The Red Rectangle was first discovered during a rocket flight in the early 1970s, when astronomers were searching for strong infrared radiation sources. Usually stars surrounded by clouds of dust are often strong infrared sources because the dust is heated by the starlight and radiates long-wavelength light.
Embedded in the NGC 2244 nebula, it has an apparent magnitude brightness of 9.02 and lies about 2,300 light-years from Earth in the direction of the constellation Monoceros. The nebula itself is a notorious carbon rich nebula, with clear spectral signatures of anthracene and pyrene (hydrocarbons) – potentially vital organic molecules for the formation of life.
A new image, taken with NASA’s Hubble Space Telescope, reveals startling new details of one of the most unusual nebulae known in our Milky Way. Cataloged as HD 44179, but commonly called the “Red Rectangle” because of its unique shape and color surrounding a dying star. Hubble’s sharp pictures show that it is not really rectangular, but has an overall X-shaped structure, arising from outflows of gas and dust ejected from the central star in two opposing directions.
Also remarkable are straight features that appear like rungs on a ladder, making the Red Rectangle look similar to a spider web, a shape unlike that of any other known nebula in the sky. These rungs may have arisen in episodes of mass ejection from the star occurring every few hundred years.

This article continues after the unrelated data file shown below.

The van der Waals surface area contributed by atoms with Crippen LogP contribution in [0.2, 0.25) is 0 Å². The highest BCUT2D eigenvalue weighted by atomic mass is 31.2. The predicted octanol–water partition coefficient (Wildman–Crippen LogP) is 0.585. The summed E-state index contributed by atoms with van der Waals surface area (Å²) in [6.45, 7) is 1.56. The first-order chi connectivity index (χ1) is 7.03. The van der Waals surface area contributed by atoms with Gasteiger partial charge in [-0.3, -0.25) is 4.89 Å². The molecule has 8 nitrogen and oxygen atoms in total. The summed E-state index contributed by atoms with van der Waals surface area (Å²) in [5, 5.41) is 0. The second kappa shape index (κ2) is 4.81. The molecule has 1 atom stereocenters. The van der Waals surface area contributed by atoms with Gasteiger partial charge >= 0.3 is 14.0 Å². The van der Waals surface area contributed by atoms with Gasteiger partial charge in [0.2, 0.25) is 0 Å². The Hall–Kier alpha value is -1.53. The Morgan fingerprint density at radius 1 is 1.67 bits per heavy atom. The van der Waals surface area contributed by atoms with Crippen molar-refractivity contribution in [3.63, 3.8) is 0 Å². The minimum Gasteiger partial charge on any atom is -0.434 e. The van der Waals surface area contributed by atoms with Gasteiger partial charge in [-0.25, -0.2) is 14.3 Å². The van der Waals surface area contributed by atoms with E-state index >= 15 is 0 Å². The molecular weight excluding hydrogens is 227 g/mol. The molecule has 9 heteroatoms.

Astronomers found that the star in the center is actually a close pair of stars that orbit each other with a period of about 10.5 months. Interactions between these stars have probably caused the ejection of the thick dust disk that obscures our view of the binary. Data revealed that the disc in the Red Rectangle is oxygen rich, with evidence for strong silicate dust grain processing.
Another remarkable feature of the Red Rectangle is the dark band passing across the central star. This dark band is the shadow of a dense disk of dust that surrounds the star. The star in the center of the Red Rectangle is one that began its life as a star similar to our Sun. It is now nearing the end of its lifetime, and is in the process of ejecting its outer layers to produce the visible nebula. In fact, the star itself cannot be seen directly, due to the thickness of the dust disk. All we can see is light that streams out perpendicularly to the disk, and then scatters off of dust particles toward our direction.
Sources: Hubble, Institute of Astronomy, NASA.